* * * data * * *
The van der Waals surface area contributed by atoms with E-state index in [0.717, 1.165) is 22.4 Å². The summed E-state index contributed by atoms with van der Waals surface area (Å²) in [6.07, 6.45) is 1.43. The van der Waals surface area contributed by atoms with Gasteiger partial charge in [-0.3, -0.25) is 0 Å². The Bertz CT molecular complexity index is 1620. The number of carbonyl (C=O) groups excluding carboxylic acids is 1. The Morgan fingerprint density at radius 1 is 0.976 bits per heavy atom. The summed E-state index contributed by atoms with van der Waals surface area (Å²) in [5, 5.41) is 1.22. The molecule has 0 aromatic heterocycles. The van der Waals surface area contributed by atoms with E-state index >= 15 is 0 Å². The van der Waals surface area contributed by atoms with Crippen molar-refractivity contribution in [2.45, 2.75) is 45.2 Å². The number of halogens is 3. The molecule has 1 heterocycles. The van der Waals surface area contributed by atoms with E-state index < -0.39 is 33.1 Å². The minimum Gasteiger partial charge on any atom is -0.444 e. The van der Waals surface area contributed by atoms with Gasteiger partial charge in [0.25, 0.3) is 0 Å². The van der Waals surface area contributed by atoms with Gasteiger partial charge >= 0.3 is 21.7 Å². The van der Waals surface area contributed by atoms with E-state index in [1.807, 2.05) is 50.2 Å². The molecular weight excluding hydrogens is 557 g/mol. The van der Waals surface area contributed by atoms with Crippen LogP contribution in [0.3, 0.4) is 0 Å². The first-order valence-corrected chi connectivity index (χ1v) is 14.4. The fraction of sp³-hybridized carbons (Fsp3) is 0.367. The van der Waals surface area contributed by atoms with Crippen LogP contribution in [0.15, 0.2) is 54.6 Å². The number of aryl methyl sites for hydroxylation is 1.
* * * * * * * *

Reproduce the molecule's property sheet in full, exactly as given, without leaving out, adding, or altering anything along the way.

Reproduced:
The van der Waals surface area contributed by atoms with E-state index in [0.717, 1.165) is 22.4 Å². The summed E-state index contributed by atoms with van der Waals surface area (Å²) in [6.07, 6.45) is 1.43. The van der Waals surface area contributed by atoms with Gasteiger partial charge in [-0.3, -0.25) is 0 Å². The Bertz CT molecular complexity index is 1620. The number of carbonyl (C=O) groups excluding carboxylic acids is 1. The Morgan fingerprint density at radius 1 is 0.976 bits per heavy atom. The summed E-state index contributed by atoms with van der Waals surface area (Å²) in [5, 5.41) is 1.22. The molecule has 0 aromatic heterocycles. The van der Waals surface area contributed by atoms with E-state index >= 15 is 0 Å². The van der Waals surface area contributed by atoms with Crippen molar-refractivity contribution in [2.45, 2.75) is 45.2 Å². The number of halogens is 3. The molecule has 1 heterocycles. The van der Waals surface area contributed by atoms with E-state index < -0.39 is 33.1 Å². The minimum Gasteiger partial charge on any atom is -0.444 e. The van der Waals surface area contributed by atoms with Gasteiger partial charge in [0.25, 0.3) is 0 Å². The van der Waals surface area contributed by atoms with Gasteiger partial charge >= 0.3 is 21.7 Å². The van der Waals surface area contributed by atoms with E-state index in [1.807, 2.05) is 50.2 Å². The molecular weight excluding hydrogens is 557 g/mol. The van der Waals surface area contributed by atoms with Crippen LogP contribution in [0.3, 0.4) is 0 Å². The first-order valence-corrected chi connectivity index (χ1v) is 14.4. The fraction of sp³-hybridized carbons (Fsp3) is 0.367. The van der Waals surface area contributed by atoms with Crippen LogP contribution in [0.15, 0.2) is 54.6 Å². The number of aryl methyl sites for hydroxylation is 1.